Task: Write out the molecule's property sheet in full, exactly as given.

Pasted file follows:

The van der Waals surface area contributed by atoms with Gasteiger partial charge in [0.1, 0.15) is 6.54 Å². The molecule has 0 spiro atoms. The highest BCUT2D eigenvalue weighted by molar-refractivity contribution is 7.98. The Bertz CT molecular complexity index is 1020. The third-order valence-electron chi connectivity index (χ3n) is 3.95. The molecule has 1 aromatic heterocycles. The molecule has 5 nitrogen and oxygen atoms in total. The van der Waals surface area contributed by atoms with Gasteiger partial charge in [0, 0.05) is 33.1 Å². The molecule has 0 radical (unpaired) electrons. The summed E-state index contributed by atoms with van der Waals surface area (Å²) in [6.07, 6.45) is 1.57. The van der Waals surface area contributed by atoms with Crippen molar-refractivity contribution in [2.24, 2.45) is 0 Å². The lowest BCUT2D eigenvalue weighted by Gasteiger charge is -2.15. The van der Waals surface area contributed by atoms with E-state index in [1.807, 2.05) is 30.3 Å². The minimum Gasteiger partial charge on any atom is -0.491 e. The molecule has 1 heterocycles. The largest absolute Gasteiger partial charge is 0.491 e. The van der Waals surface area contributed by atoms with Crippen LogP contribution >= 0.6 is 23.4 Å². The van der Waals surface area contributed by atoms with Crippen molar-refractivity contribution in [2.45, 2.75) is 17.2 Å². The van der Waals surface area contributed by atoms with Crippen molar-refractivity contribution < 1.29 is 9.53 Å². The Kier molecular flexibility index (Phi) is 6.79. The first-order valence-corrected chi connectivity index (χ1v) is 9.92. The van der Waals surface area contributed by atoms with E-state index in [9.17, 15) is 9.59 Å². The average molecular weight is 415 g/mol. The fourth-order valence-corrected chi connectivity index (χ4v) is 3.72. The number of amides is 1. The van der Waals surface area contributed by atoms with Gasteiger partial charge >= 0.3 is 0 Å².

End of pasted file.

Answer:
The van der Waals surface area contributed by atoms with Gasteiger partial charge in [0.1, 0.15) is 6.54 Å². The molecule has 0 spiro atoms. The highest BCUT2D eigenvalue weighted by molar-refractivity contribution is 7.98. The Bertz CT molecular complexity index is 1020. The third-order valence-electron chi connectivity index (χ3n) is 3.95. The molecule has 1 aromatic heterocycles. The molecule has 5 nitrogen and oxygen atoms in total. The van der Waals surface area contributed by atoms with Gasteiger partial charge in [0, 0.05) is 33.1 Å². The molecule has 0 radical (unpaired) electrons. The summed E-state index contributed by atoms with van der Waals surface area (Å²) in [6.07, 6.45) is 1.57. The van der Waals surface area contributed by atoms with Crippen molar-refractivity contribution in [2.24, 2.45) is 0 Å². The lowest BCUT2D eigenvalue weighted by Gasteiger charge is -2.15. The van der Waals surface area contributed by atoms with E-state index in [1.807, 2.05) is 30.3 Å². The minimum Gasteiger partial charge on any atom is -0.491 e. The molecule has 1 heterocycles. The largest absolute Gasteiger partial charge is 0.491 e. The van der Waals surface area contributed by atoms with Crippen LogP contribution >= 0.6 is 23.4 Å². The van der Waals surface area contributed by atoms with Crippen molar-refractivity contribution in [2.45, 2.75) is 17.2 Å². The van der Waals surface area contributed by atoms with Crippen molar-refractivity contribution < 1.29 is 9.53 Å². The Kier molecular flexibility index (Phi) is 6.79. The first-order valence-corrected chi connectivity index (χ1v) is 9.92. The van der Waals surface area contributed by atoms with E-state index in [9.17, 15) is 9.59 Å². The average molecular weight is 415 g/mol. The fourth-order valence-corrected chi connectivity index (χ4v) is 3.72. The number of amides is 1. The van der Waals surface area contributed by atoms with Gasteiger partial charge >= 0.3 is 0 Å².